In the race for next August’s presidential election in Kenya, the two candidates William Ruto and Raila Odinga are waging a tight, no-holds-barred campaign. Personal attacks have now become part of the daily political debate and William Ruto’s supporters have over the past week accused the president and his family of amassing a huge economic fortune during Uhuru Kenyatta’s two presidential terms.
Ruto’s supporters have not forgiven the president – once an ally of their candidate – for changing his political stance and now openly siding with Odinga, accusing him of corruption and inability to manage public resources.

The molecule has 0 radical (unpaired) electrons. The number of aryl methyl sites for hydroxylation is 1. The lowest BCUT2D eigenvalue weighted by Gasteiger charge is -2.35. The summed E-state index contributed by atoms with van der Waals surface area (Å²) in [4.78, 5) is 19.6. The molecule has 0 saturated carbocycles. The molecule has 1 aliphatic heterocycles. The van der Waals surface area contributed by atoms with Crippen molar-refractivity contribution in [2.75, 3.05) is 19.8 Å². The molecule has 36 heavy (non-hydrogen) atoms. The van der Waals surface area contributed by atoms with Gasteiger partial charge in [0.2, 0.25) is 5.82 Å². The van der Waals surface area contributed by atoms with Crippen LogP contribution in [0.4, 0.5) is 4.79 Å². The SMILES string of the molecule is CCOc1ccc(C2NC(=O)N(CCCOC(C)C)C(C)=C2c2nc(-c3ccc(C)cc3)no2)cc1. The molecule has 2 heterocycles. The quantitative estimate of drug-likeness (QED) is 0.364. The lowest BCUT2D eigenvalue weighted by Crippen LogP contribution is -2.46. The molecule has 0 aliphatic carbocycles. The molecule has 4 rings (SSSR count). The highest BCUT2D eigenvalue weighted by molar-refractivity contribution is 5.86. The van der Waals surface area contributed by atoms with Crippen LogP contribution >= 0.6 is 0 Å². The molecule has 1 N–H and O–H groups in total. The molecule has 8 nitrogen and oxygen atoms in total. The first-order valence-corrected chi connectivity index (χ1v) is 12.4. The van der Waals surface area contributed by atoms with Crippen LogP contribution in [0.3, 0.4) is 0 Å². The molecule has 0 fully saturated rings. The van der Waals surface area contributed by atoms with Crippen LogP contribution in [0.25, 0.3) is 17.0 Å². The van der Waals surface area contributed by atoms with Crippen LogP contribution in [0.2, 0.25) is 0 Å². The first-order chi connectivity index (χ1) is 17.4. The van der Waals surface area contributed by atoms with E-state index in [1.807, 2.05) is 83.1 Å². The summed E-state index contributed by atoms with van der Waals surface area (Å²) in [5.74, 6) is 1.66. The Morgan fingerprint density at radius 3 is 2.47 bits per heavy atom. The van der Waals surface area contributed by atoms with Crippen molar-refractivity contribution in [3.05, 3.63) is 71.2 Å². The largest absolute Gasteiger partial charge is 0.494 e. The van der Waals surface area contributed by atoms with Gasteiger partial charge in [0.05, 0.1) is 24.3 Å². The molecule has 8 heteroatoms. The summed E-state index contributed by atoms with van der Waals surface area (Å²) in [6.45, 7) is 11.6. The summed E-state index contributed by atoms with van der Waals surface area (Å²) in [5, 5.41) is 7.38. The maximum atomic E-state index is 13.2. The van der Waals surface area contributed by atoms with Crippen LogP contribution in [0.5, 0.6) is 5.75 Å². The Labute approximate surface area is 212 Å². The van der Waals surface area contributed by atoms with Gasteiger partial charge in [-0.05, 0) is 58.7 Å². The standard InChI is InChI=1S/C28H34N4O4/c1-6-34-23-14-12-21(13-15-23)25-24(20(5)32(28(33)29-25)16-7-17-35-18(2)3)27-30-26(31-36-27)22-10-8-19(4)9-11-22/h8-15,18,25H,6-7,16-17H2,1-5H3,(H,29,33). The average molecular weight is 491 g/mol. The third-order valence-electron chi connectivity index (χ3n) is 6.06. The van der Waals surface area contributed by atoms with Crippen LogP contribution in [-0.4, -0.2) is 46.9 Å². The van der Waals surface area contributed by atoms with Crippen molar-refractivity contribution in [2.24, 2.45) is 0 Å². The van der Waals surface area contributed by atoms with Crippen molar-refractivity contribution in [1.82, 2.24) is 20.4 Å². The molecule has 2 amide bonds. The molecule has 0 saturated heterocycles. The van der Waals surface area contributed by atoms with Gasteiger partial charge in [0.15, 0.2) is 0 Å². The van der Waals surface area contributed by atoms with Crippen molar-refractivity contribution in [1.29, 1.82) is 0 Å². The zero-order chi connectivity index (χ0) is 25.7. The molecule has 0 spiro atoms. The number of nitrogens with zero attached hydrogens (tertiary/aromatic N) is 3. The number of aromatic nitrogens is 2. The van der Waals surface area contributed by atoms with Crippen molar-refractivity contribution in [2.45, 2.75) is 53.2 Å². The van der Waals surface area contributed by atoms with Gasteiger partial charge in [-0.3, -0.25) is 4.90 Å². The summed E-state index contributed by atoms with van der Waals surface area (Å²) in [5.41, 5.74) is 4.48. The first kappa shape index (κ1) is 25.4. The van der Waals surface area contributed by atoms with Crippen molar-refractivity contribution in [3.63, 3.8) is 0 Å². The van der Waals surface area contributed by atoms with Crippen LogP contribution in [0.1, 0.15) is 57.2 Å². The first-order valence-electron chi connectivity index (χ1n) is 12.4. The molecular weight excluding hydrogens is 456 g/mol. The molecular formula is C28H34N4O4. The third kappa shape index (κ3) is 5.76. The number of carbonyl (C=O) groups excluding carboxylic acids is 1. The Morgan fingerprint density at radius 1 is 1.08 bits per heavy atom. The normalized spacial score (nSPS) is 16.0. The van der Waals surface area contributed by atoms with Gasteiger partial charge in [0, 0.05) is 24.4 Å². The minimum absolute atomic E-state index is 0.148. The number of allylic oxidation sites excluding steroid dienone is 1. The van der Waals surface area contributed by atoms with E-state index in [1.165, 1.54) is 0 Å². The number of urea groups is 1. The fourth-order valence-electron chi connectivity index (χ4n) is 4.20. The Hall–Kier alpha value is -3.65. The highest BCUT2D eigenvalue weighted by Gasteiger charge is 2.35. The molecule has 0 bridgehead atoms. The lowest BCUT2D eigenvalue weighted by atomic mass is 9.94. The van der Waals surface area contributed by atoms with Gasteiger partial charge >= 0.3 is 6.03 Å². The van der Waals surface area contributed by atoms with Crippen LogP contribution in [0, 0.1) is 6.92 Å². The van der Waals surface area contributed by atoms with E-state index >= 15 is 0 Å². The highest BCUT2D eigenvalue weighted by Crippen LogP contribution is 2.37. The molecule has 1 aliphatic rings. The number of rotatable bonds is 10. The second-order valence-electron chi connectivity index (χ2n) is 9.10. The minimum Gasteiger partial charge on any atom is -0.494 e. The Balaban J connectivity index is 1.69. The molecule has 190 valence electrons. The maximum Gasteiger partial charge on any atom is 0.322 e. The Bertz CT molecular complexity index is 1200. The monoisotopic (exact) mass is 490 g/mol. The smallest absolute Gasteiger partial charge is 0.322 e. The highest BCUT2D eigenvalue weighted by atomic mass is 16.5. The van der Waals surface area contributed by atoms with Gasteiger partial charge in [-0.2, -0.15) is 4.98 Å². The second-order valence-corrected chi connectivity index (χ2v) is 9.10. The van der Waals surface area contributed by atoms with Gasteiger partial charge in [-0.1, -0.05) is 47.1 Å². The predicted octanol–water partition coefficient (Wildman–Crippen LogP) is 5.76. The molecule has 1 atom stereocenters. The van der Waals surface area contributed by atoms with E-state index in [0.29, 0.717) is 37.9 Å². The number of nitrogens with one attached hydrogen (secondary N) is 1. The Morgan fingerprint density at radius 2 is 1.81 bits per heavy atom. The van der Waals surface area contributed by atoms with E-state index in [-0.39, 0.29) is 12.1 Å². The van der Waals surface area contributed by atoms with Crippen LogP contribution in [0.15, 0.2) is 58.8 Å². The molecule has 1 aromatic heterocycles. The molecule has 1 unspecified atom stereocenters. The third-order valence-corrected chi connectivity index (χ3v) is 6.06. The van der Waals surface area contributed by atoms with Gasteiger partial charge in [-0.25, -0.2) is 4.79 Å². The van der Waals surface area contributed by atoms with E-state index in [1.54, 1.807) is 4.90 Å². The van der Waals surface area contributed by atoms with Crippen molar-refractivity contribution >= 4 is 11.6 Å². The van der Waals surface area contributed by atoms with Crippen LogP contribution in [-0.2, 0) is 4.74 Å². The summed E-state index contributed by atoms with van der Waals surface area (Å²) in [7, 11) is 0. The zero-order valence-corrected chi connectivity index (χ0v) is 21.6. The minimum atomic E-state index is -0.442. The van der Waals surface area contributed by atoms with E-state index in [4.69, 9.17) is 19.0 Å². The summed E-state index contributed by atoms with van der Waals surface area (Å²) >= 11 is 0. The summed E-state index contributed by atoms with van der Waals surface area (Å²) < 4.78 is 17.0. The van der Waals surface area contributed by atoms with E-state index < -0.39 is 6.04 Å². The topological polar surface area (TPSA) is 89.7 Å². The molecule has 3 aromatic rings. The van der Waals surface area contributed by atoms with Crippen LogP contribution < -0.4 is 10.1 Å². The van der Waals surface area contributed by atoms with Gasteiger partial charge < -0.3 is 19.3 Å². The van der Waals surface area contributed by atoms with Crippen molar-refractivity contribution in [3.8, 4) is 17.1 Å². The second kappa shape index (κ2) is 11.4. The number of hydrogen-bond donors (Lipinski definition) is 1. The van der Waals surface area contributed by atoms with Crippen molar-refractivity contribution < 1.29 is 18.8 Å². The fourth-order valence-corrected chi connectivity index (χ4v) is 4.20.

To fuel the discontent and protest has also contributed the serious crisis that has hit the energy sector, especially fuel refining, now scarce both in service stations and in power plants.
The fuel shortage in recent weeks, unprecedented in the history of the country, has caused a sharp reduction in the distribution of food and goods and now threatens to paralyze the entire production chain in Kenya.
Andrew Kamau, the principal secretary of the Ministry of Petroleum and Mines, attributed the crisis to the government’s delay in paying 13 billion shillings (about $112.95 million) in subsidy funds to oil traders.